By the Book | Lesson 5

4 Barriers to Interpretation

A seasoned old preacher was dining in a restaurant when in walked the local atheist, who thought he'd have a little sport with the preacher. So the skeptic sat down, pointed at the pastor's Bible and asked, "Rev, you still believe that book?" "Absolutely," the old gentlemen replied. "You mean you believe everything in it?!" "Every word." "Well," said the atheist, "Is there anything you can't explain?" "Oh there are lots of things I can't explain, " the preacher responded. Then he opened his Bible and showed the fellow all the question marks in the margins.

Surprised, the atheist asked, "Well what do you do with all the things you can't explain?" "Simple," said the preacher, "I do the same thing I'm doing with this fish I'm eating. I eat the meat and push all the bones to the side of the plate, then let any ol' fool who wants choke on them."

People are really blown away that we can't explain everything in the Bible. So to provoke their thinking, ask a question, "Does it really bother you that I as a finite person cannot fully understand an infinite Person? it would bother me more if I could, because then I wouldn't need God! I'd be as smart as He is."

Truth is we shouldn't get tied up in knots over the problems and unanswerable questions that come up in your study of the Bible. The miracle is that you can understand all the essential things that God wants you to understand for your eternal salvation and your daily living. Why can't we just open the Word, read what we're supposed to do, and then do it? Why do we have to go to so much trouble to understand the text? The answer is that time and distance have thrown up barriers between us and the Biblical writers, which block our understanding. We need to appreciate what those roadblocks are because although they are not insurmountable, they are substantial.

Language Barriers - If you've ever learned a foreign language you know that learning the words is not enough. You have to learn the mindset, the culture, and the worldview of those who speak if you really want to understand what they are saying. In the same way, when it comes to the Bible, the English text leaves us a long way from a complete understanding. That's why the process of interpretation often involves a Bible dictionary and similar language resources. We have to go back and recover the shades of meaning that translated words alone cannot convey.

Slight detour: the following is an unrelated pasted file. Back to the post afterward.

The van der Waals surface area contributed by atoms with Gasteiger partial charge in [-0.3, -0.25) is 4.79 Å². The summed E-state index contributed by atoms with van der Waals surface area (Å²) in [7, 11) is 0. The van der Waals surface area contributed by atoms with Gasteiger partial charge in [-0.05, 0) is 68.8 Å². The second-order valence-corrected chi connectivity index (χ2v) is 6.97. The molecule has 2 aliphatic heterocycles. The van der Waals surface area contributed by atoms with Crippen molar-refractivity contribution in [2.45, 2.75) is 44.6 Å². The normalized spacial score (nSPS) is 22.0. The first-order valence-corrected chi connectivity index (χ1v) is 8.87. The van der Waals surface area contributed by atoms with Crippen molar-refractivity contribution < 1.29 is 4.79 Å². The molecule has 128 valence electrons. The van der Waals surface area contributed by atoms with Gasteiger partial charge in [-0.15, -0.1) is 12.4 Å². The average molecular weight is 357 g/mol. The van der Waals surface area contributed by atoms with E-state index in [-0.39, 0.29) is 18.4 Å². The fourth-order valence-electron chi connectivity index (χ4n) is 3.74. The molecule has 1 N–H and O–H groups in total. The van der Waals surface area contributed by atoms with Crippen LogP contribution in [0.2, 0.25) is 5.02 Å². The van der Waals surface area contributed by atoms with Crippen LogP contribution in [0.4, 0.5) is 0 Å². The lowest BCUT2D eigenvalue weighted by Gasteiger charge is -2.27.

Cultural Barriers - These are closely related to the problems of language because language is always culture-bound. The Bile is as a product of presentations of cultures that are dramatically different from our own, an even different from each other. To appreciate what is going on in Scripture we have to reconstruct the cultural context in areas of archeology communications, transportation, trade, agriculture, occupations, religion, the perception of time and so on.

Literary Barriers - Another problem we run into is interpreting Scripture is the variety of the terrain. If it were all mountains or desert or location, we could outfit ourselves appropriately and have at it. But the literay genres of the Bible are quite diverse and demand vastly different approaches. We can't read the Song of Solomon with the same logic that we bring to Romans. We won't get the point of the parables through the same exhaustive word studies that might unlock truths in Galatians.

Communications Barriers - It's the age-old problem. Even though God Himself is peaking through Scripture we still must contend with breakdowns in the communication process. As finite creatures, we can never know what is going on in someone else's mind completely. As a result, we have to settle for limited objectives in our interpretation of Scripture. Can we interpret anything? is it possible to interpret the Bible? of course. But you need to know you will always encounter problems and never answer every question.


Dr. B's Personal Perspective

"I'll never forget this old warhorse professor that I had at seminary. The class was studying the Book of Romans, and one day in describing it Dr. So-and-so took off and started quoting scripture. 5 chapters later...he stopped~!! And I distinctly remember thinking, 'Oh man, if that's the standard I've got a long way to go! (gulp~)' Then one day he looked us all in the eyeballs and said in humble admission, 'You know, boys, one thing I've learned for sure after studying the Bible all these years and getting all these degrees -- is how little I know and how far I still have to go...' Talk about perspective? The experience I had that semester with this Scholar of Scripture really shaped the way I approach God's Word. Do my best? I try to. But realize I will always fall short? I do that as well. If we believe that nothing will ever separate us from the love of God that' sin, Christ Jesus, our Lord (and I do) -- then we have to also believe that Promise is sufficient to hold us in our feeble attempts at interpreting God's Word. Give it your best, and let God do the rest."